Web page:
Identify the largest value among the daily returns:

`MAX( daily return values )`

#### Lose Rate

The percentage of trades that were unprofitable upon closure.

`( count of trades where P/L < 0 ) / count of all trades`

#### Average Loss

The percentage of trades that were profitable upon closure.

`( sum of trade P/L values where P/L < 0 ) / count of trades where P/L < 0`

#### Worst Loss

Identify the smallest value among the daily returns:

`MIN( daily return values )`

#### Average Monthly Return

Identify the average monthly returns.

`AVERAGE( monthly return values )`

#### Best Monthly Return

Identify the largest value among the monthly returns.

`MAX( monthly return values )`

#### Worst Monthly Return

Identify the smallest value among the monthly returns.

`MIN( monthly return values )`

#### Max Drawdown

This measures the greatest peak-to-trough decline, described as a percentage of the portfolio’s end-of-day value (open positions / unrealized P/L is not factored into end-of-day P/L value).

`MIN( monthly drawdown values )`

#### Annual Volatility

The standard deviation of all the *monthly* returns are calculated then multiplied the by the square root of 12.

`STDEV.S( monthly return values ) * SQRT( 12 )`

#### Compound Annual Growth Rate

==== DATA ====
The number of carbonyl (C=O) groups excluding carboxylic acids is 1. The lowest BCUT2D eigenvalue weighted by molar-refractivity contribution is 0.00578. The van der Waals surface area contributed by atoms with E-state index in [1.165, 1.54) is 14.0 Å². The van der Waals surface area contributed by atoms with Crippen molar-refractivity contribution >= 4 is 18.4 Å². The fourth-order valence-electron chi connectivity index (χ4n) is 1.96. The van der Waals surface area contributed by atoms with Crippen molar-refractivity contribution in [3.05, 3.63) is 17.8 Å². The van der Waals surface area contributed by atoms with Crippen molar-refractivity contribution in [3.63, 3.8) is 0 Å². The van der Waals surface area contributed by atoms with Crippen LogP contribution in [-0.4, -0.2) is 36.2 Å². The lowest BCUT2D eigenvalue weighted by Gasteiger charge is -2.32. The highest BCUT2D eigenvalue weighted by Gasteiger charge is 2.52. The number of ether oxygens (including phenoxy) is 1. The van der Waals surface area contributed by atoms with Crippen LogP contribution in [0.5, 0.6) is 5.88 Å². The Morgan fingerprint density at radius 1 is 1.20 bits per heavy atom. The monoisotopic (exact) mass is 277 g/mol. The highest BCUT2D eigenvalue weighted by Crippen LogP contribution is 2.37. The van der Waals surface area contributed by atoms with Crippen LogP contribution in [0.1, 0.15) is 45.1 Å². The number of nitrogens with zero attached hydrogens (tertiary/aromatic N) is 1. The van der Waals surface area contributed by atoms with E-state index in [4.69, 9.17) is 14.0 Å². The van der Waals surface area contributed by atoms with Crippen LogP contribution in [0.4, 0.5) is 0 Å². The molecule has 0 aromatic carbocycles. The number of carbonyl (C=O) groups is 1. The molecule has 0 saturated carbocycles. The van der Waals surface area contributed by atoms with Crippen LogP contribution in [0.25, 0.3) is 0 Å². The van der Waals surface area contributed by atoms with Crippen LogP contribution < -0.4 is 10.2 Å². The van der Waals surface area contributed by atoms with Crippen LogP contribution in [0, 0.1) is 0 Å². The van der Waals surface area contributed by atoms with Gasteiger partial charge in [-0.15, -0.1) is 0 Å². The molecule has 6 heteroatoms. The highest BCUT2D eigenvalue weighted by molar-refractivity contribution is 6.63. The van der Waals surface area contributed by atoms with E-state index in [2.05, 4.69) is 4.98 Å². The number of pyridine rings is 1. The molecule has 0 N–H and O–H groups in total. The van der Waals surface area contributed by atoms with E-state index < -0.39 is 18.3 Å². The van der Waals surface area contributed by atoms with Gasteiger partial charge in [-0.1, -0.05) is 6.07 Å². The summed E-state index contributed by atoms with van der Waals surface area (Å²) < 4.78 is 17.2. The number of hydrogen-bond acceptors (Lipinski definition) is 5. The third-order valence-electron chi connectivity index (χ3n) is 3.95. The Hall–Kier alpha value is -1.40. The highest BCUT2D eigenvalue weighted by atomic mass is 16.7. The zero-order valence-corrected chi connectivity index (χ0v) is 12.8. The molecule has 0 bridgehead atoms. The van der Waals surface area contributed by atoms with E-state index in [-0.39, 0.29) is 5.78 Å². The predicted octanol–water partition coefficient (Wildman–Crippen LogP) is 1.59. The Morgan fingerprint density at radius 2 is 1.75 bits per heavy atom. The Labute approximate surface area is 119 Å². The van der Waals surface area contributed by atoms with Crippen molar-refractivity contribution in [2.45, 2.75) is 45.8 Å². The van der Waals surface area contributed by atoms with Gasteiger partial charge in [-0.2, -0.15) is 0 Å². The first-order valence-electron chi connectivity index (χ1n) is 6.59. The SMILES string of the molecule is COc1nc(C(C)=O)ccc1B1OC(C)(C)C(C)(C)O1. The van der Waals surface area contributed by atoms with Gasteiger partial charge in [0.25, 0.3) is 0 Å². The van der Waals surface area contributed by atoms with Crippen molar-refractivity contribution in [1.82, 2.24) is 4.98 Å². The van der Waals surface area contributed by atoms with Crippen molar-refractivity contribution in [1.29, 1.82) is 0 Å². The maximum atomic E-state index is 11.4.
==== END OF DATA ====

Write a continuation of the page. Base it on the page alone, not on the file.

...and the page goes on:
This measures the compounded annual rate of return, sometimes referred to as the geometric return. The following formula is used:

#### Sharpe Ratio

Total P/L alone is not enough to determine whether a strategy outperforms. To get the complete picture, volatility must be taken into account. By dividing the compound annual growth rate by the volatility we identify the risk-adjusted return, known as the Sharpe ratio.

`strategy CAGR / strategy volatility`

#### Total P/L

How much money is in the portfolio after the study? This stat answers that question and depicts it as a %

`( portfolio end value / portfolio start value ) - 1`

## Results

### Win Rate

Trading overnight outperformed with regard to win rate vs intraday or buy/hold.

Day trades with a Monday exit yielded the greatest win rate.

### Average Win

Buy and hold outperformed with regard to average win magnitude vs overnight or intraday.

Day trades exited on Wednesday had the greatest average win magnitude.

### Lose Rate

Trading overnight outperformed with regard to lose rate vs intraday or buy/hold.

Exiting day trades on Monday had a significantly lower loss rate. Exiting on Friday underperformed across the board.

### Average Loss

Trading overnight outperformed with regard to lose rate vs intraday or buy/hold.

Monday, which had the lowest rate of losses per above section, experienced losses with the greatest average magnitude. Similarly, Friday, which had the highest rate of losses, experienced losses with the smallest average magnitude.

### Compound Annual Growth Rate

You'll need an active membership to view this content. Already a member? Log in.

### Annual Volatility

You'll need an active membership to view this content. Already a member? Log in.

### Sharpe Ratio

You'll need an active membership to view this content. Already a member? Log in.

### Max Drawdwn

You'll need an active membership to view this content. Already a member? Log in.

### Max Drawdown Duration